Forty-five years after Out 1 was made, documentary filmmakers Robert Fischer and Wilfried Reichart interviewed cast and crew members and revisited some of the film’s most significant locations. The Mysteries of Paris features new contributions from actors Bulle Ogier, Michael Lonsdale and Hermine Karagheuz, cinematographer Pierre-William Glenn, assistant director Jean-François Stévenin and producer Stéphane Tchal Gadjieff, rare archival interviews with actors Jacques Doniol-Valcroze and Michel Delahaye and, most prominently, illuminating statements by director Jacques Rivette himself.

An Exclusive 120-page Booklet: “OUT 1 and its Double” (Bilingual English/French)
Featuring a new essay by Jonathan Rosenbaum (film scholar and Jacques Rivette specialist)
Illustrated by numerous archives and original stills by photographer Pierre Zucca
About Carlotta Films:
As an independent company, CARLOTTA FILMS has been promoting heritage cinema in France for 18 years: re-releasing restored classic films, cult films from the 70s & 80s, and also working specifically with young audiences.

Since its creation, CARLOTTA FILMS has steadily developed and supported every technological evolution, and released or re-released heritage films, using every medium: theatrical distribution, festivals attendance, DVD and Blu-ray editions, its own VoD platform (www.carlottavod.com), VoD distribution on major platforms, and more recently also an International Sales Section specialized in Independent Heritage Film.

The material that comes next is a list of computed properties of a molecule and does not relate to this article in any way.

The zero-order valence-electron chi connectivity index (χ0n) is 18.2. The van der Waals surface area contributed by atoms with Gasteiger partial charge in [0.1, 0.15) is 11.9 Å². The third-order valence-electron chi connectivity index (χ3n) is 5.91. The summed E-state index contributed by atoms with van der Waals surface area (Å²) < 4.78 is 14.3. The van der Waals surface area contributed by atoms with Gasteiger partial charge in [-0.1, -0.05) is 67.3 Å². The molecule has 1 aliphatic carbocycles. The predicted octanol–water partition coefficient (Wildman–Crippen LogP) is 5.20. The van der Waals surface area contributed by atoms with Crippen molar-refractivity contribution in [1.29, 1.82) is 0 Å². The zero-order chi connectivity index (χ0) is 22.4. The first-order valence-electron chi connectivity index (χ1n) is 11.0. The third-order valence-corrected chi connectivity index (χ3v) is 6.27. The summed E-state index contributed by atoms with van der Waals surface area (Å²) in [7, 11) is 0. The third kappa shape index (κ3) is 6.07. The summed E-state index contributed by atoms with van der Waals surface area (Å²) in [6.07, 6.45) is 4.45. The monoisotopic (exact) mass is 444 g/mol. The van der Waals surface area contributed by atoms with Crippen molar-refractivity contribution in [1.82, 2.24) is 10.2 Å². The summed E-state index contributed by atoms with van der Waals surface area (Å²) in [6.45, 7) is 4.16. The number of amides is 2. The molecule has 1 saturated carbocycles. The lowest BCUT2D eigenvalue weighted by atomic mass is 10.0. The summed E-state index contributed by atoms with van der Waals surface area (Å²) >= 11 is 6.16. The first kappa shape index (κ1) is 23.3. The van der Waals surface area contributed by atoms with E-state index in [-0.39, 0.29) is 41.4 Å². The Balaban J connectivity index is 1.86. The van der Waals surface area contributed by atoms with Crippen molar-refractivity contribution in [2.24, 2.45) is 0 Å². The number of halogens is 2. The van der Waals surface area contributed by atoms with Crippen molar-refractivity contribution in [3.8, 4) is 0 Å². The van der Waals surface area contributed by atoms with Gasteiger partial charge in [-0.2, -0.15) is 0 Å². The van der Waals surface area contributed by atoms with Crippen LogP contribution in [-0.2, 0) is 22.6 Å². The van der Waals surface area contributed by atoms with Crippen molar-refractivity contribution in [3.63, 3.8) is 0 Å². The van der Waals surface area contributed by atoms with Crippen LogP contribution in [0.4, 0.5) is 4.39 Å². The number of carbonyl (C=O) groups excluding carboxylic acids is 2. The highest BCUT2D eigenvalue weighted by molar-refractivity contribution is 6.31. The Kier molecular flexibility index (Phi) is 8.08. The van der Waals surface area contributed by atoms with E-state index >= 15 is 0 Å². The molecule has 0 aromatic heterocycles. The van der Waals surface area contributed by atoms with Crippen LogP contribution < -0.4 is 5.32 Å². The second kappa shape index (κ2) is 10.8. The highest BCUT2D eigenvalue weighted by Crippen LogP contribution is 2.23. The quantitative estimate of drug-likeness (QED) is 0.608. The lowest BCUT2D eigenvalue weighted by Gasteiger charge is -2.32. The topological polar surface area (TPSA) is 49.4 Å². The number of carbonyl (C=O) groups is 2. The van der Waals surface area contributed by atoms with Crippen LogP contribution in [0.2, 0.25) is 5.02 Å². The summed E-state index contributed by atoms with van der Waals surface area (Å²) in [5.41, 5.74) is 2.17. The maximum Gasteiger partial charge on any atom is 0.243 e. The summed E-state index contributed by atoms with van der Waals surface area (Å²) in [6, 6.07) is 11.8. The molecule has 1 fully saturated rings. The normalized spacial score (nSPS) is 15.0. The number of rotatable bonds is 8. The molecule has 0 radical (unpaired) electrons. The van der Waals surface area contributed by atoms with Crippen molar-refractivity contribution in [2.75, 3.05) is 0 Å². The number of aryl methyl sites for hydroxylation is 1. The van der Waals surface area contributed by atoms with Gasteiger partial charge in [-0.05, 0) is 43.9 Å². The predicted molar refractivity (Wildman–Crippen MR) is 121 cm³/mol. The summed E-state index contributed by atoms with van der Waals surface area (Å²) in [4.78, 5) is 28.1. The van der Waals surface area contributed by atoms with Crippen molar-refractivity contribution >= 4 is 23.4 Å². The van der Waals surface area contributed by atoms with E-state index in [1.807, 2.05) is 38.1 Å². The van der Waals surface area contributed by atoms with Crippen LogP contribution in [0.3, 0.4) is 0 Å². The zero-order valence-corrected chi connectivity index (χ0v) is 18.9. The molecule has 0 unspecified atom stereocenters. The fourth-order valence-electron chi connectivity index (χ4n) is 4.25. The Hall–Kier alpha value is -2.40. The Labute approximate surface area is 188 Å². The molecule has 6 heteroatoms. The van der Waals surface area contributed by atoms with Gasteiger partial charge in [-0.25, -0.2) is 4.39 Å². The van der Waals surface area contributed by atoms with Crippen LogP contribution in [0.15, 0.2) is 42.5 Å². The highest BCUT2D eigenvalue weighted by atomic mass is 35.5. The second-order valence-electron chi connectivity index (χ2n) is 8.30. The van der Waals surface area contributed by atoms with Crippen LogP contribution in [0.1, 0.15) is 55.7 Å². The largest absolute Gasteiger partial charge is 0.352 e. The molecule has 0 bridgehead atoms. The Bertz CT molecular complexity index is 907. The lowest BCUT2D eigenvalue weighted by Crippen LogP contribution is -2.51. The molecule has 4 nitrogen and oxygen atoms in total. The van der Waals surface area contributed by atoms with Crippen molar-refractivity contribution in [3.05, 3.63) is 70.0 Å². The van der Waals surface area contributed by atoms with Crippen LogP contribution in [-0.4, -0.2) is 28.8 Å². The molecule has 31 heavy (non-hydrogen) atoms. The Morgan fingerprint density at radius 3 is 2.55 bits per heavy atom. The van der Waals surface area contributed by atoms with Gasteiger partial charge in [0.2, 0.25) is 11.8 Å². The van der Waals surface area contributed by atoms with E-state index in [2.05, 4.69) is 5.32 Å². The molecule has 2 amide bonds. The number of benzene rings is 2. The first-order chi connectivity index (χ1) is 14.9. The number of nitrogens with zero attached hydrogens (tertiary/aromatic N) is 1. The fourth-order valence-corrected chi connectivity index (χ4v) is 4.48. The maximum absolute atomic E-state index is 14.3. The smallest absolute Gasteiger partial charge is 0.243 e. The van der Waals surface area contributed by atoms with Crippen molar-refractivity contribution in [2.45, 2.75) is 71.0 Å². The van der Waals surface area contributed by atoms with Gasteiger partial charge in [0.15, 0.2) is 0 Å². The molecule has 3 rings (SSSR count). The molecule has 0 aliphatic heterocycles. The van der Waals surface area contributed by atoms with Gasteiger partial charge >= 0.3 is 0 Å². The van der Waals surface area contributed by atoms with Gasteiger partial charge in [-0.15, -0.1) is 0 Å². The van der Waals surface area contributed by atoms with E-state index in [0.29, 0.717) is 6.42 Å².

With its work on Cinema History, the discovery of new horizons and new audience, CARLOTTA FILMS has decided to create its own company in the US, CARLOTTA FILMS US, in order to develop, with the same spirit as in France, an active distribution, specialized in revivals, with releases in theaters, as well as on DVD, Blu-ray, VoD, and TV in North America.

CARLOTTA FILMS US wishes to position itself in a complementary way as the already-existing independent American companies, who are doing a great job on Cinema History (both in theaters and DVD/Blu-ray). To do an important work on independent revivals and more especially, but not only, French films, especially from the ’70s, ’80s and ’90s, and to work on all media, starting with theatrical releases, festivals, then DVD/Blu-ray/VoD and TV.

And to create, from one side of the Atlantic to the other, bridges — links about Cinema History between France and America, with similar, different and new audiences.
About Kino Lorber: